Maxwell Strength & Conditioning Blog

Enjoy a peek at the world through Steve's eyes as he delivers sermons on everything from training to peace of mind.


Sunday, December 28, 2014

High-Intensity or High Volume?

photo: Bjorn Wilde

There are hundreds of training systems for acquiring strength and size, everything from barbells to body weight, but the system you choose, and the way you set up your training, is directly related to your goals.

There are two types of goals: extrinsic and intrinsic. Extrinsic goals are external, that is, outside the self. These extrinsic goals are performance-related, e.g, the desire to lift a certain amount of weight, such as competition weight lifting, or the desire to be good at a specific body weight movement, such as gymnastics feats. In bodybuilding, achieving a certain size and girth of muscle tissue, or mass, or achieving a certain level of definition, or perhaps the ability to perform a set number of repetitions, such as a military test. These goals — to become bigger, stronger, faster, more enduring — are all relative to external factors.

Intrinsic goals are internal; they are innate, belonging to a thing by its very nature. An intrinsic goal would be training to momentary muscular failure in order to switch on the muscular growth mechanism, or improving the quality of the rep, or discovering better ways to enhance recovery. Another example goal is to not miss a workout, like setting a goal of discipline to stick with a program for 6 months, or committing to a 40-day challenge. Still another intrinsic goal is to be able to maintain a high-level of performance, in spite of limiting circumstances or obstacles. As you can see, the intrinsic goals are more subtle and personal, but this is ultimately the direction to which everyone must turn to at some point.

There comes a time in every man's life where his ability to increase performance lessens and halts. The days for PRs, whether in the gym or on the playing field, are behind you. Often times, he may find himself experiencing decreases in performance or conditioning, but this is all just part of the game of life, and something that sooner or later he must come to accept.

As regards to physique, the obvious intrinsic goal is holding on to the most size and strength possible, but it must be accepted that the muscle, like youthful beauty, will eventually diminish. It doesn't matter who you are; you cannot take it with you.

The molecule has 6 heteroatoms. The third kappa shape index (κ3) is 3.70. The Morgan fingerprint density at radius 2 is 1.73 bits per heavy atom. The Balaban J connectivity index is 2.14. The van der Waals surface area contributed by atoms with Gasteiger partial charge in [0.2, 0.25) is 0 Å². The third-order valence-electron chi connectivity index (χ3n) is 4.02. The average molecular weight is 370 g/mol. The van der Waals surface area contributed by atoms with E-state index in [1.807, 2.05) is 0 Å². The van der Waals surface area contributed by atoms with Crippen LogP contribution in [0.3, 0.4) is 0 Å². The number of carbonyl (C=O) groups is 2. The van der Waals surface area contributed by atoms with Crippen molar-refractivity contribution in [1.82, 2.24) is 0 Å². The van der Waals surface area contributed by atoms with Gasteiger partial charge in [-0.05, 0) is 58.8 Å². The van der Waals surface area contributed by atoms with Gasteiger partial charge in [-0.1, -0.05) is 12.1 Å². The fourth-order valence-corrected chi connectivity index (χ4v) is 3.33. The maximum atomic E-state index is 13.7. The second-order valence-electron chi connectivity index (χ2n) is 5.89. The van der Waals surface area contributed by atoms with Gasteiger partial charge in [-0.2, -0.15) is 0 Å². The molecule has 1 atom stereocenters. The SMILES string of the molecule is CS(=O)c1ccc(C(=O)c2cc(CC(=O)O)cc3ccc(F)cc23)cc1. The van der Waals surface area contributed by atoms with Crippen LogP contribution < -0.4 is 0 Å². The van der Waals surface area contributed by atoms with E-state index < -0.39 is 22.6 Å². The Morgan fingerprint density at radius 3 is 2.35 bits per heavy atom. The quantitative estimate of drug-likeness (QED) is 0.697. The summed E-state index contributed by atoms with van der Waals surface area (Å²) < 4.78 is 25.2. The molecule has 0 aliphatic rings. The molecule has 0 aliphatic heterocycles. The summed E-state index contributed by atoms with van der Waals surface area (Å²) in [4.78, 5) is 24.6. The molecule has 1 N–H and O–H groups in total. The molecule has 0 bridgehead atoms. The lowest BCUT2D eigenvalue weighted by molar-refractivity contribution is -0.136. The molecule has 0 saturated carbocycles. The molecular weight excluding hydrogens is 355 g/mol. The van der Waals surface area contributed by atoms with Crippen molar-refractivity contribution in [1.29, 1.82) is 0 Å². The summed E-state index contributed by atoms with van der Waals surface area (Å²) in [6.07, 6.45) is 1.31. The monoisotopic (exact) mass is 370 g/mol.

Intrinsic goals are more about developing quality and character — concentrating, if you will. You become a steward of a high-quality substance — that's your body and mind, hopefully. But here's the thing: if you didn't first develop high-quality substance in the earlier phases of manhood, there is nothing left to preserve, only the remains of dissipated substance.

On the other hand, there's certainly nothing wrong with extrinsic goals. I had many extrinsic goals when I was younger, and they added fun and excitement to my training. The best set-up for strength and performance goals is to treat the chosen lift or feat as a skill, and to practice it frequently. Techniques like Grease the Groove, and ladders, are two tried and true protocols for achieving extrinsic, performance-related goals. Organizations like StrongFirst and the RKC have done a fair job of establishing training strategies for extrinsic goals. With bodybuilding and hypertrophy training, it gets a little trickier: while there's plenty of evidence to support high-volume split routines, there's just as much compelling evidence that high-intensity/low-volume (HIT) works just as well... or even better.

The HIT works opposite of high-frequency skill-type training. With HIT, your primary goal is intrinsic in that if you produce deep-level muscular fatigue — and provide adequate recovery — biology will take care of the rest.

Clarence Bass at 75 (source:

HIT has suffered a bad rap within the strength community mostly in the form of derogatory comments. The truth is it works very well, and there are many guys who offer fine examples as proof. Check out Clarence Bass, a man in his 70s who looks phenomenal, and has adhered to high-intensity principles for most of his life. As well, bodybuilding great Mike Mentzer, one of the strongest, most massive bodybuilders of all time, took HIT protocols to an extremely high level. There are countless other examples, I just picked two off the top of my head.